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Joshua Gillin
By Joshua Gillin October 23, 2017

User-generated prank post falsely says Tulsa high school burned down

A bogus Internet post that said a Tulsa high school was closed after an arsonist torched the building is from a website that allows users to generate fake news stories.

"Tulsa School closes after brutal fire," read the headline on a post we first saw on Oct. 23, 2017. Facebook users reported the post as being potentially fabricated, as part of the social media site's efforts to curb fake news.

The post was only five (grammatically improper) sentences long, and featured a photo that turned up first in a Google image search of the city’s East Central High School:

"Tulsa school East Central High School closes down after fire set on purpose. Tulsa firefighters say that someone broke in the school threw the east wing door. The say the fire was set from inside the building on the first floor. The school will remain closed until Further notice.The Students will be attending Nathan Hale High School."

But there was no fire and East Central High School is not closed, nor will Nathan Hale High School be getting an influx of displaced students. The post is fake, as are all the stories featured on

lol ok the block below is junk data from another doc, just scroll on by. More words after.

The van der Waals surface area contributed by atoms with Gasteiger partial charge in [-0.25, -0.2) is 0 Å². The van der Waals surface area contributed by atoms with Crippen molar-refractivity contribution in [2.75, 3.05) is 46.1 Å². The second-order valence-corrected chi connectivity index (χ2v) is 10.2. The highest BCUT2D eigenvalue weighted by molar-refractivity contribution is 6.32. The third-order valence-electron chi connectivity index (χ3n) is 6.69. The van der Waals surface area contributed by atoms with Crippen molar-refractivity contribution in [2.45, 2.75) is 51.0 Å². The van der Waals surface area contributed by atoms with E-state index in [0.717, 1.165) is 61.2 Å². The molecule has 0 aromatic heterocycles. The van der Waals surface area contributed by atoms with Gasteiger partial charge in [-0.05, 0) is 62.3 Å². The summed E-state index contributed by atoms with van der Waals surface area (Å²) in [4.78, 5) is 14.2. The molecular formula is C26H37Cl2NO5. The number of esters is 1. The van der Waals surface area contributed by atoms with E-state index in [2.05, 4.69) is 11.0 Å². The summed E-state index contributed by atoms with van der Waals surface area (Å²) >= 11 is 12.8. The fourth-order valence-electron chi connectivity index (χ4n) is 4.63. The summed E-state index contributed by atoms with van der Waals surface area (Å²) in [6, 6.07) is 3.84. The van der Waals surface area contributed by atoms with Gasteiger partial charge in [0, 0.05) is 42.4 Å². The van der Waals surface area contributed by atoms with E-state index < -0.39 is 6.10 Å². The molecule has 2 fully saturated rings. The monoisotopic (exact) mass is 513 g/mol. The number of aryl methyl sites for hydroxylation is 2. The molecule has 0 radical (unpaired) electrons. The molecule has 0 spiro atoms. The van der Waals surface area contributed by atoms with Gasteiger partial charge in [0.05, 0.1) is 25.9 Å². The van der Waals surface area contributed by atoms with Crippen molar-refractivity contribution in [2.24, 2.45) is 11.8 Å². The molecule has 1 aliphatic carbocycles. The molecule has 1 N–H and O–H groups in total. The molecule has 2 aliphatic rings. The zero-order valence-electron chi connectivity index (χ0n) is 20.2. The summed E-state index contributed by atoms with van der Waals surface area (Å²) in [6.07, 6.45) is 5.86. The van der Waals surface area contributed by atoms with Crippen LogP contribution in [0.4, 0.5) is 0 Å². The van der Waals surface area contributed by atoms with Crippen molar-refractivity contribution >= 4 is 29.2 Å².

The website allows people to create "prank" stories, in which users write a few sentences and post a photo to trick people.

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The stories have the same effect as any fake news article — they trick readers into thinking they are real. Out of context, anyone can be fooled, even with the minimal warning posted at the bottom of the page that reads, "This website is an entertainment website, news are created by users. These are humourous news, fantasy, fictional, that should not be seriously taken or as a source of information." is one of a number of URLs owned by a man named Nicolas Gouriou, who runs a company in Binic, France, called Mediavibes.

When we tried to contact Mediavibes via email, they only replied that they do not comment to the press.

Readers should be wary of any story from or similar sites. The posts appear to always carry the current date, and feature a share counter that reflects the current date. When we saw the story on Oct. 23, the counter said the story was from that day and had been shared more than 22,000 times, but there’s no way to tell if that’s accurate.

The Tulsa School of Arts and Sciences charter high school was ravaged by an accidental fire shortly after opening in 2012, forcing students into the former Sequoyah Elementary School building. The fire had started in the ceiling where a ventilation pipe was being installed above a chemistry laboratory.

This blaze, however, was entirely fictional. The only flames here are from our rating: Pants On Fire!

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"Tulsa school closes after brutal fire."
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Monday, October 23, 2017

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User-generated prank post falsely says Tulsa high school burned down

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